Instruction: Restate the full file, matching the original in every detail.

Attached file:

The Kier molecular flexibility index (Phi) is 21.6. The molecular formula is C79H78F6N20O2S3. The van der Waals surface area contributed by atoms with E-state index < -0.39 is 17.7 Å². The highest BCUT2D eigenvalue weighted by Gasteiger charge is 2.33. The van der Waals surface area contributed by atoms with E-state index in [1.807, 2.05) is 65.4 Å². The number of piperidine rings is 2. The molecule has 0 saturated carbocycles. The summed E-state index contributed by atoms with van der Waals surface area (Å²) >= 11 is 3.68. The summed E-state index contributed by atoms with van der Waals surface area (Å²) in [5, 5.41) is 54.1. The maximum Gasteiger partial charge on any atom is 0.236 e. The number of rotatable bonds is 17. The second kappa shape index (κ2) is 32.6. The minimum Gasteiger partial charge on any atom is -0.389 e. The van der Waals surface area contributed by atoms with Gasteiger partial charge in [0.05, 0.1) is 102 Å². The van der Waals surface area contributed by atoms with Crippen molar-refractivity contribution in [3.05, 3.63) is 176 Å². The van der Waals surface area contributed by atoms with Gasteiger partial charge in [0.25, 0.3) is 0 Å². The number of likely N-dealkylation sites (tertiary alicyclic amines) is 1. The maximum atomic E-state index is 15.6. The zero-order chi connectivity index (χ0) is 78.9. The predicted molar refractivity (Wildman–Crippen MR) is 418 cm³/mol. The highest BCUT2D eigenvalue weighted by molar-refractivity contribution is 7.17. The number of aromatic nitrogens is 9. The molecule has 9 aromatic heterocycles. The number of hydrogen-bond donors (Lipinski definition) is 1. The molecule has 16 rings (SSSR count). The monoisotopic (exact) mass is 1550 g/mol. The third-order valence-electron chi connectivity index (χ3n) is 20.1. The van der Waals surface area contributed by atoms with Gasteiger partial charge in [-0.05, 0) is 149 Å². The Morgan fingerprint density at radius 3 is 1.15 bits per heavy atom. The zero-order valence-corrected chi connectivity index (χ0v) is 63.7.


The Kier molecular flexibility index (Phi) is 21.6. The molecular formula is C79H78F6N20O2S3. The van der Waals surface area contributed by atoms with E-state index < -0.39 is 17.7 Å². The highest BCUT2D eigenvalue weighted by Gasteiger charge is 2.33. The van der Waals surface area contributed by atoms with E-state index in [1.807, 2.05) is 65.4 Å². The number of piperidine rings is 2. The molecule has 0 saturated carbocycles. The summed E-state index contributed by atoms with van der Waals surface area (Å²) >= 11 is 3.68. The summed E-state index contributed by atoms with van der Waals surface area (Å²) in [5, 5.41) is 54.1. The maximum Gasteiger partial charge on any atom is 0.236 e. The number of rotatable bonds is 17. The second kappa shape index (κ2) is 32.6. The minimum Gasteiger partial charge on any atom is -0.389 e. The van der Waals surface area contributed by atoms with Gasteiger partial charge in [0.05, 0.1) is 102 Å². The van der Waals surface area contributed by atoms with Crippen molar-refractivity contribution in [3.05, 3.63) is 176 Å². The van der Waals surface area contributed by atoms with Gasteiger partial charge in [0.25, 0.3) is 0 Å². The number of likely N-dealkylation sites (tertiary alicyclic amines) is 1. The maximum atomic E-state index is 15.6. The zero-order chi connectivity index (χ0) is 78.9. The predicted molar refractivity (Wildman–Crippen MR) is 418 cm³/mol. The highest BCUT2D eigenvalue weighted by molar-refractivity contribution is 7.17. The number of aromatic nitrogens is 9. The molecule has 9 aromatic heterocycles. The number of hydrogen-bond donors (Lipinski definition) is 1. The molecule has 16 rings (SSSR count). The monoisotopic (exact) mass is 1550 g/mol. The third-order valence-electron chi connectivity index (χ3n) is 20.1. The van der Waals surface area contributed by atoms with Gasteiger partial charge in [-0.05, 0) is 149 Å². The Morgan fingerprint density at radius 3 is 1.15 bits per heavy atom. The zero-order valence-corrected chi connectivity index (χ0v) is 63.7.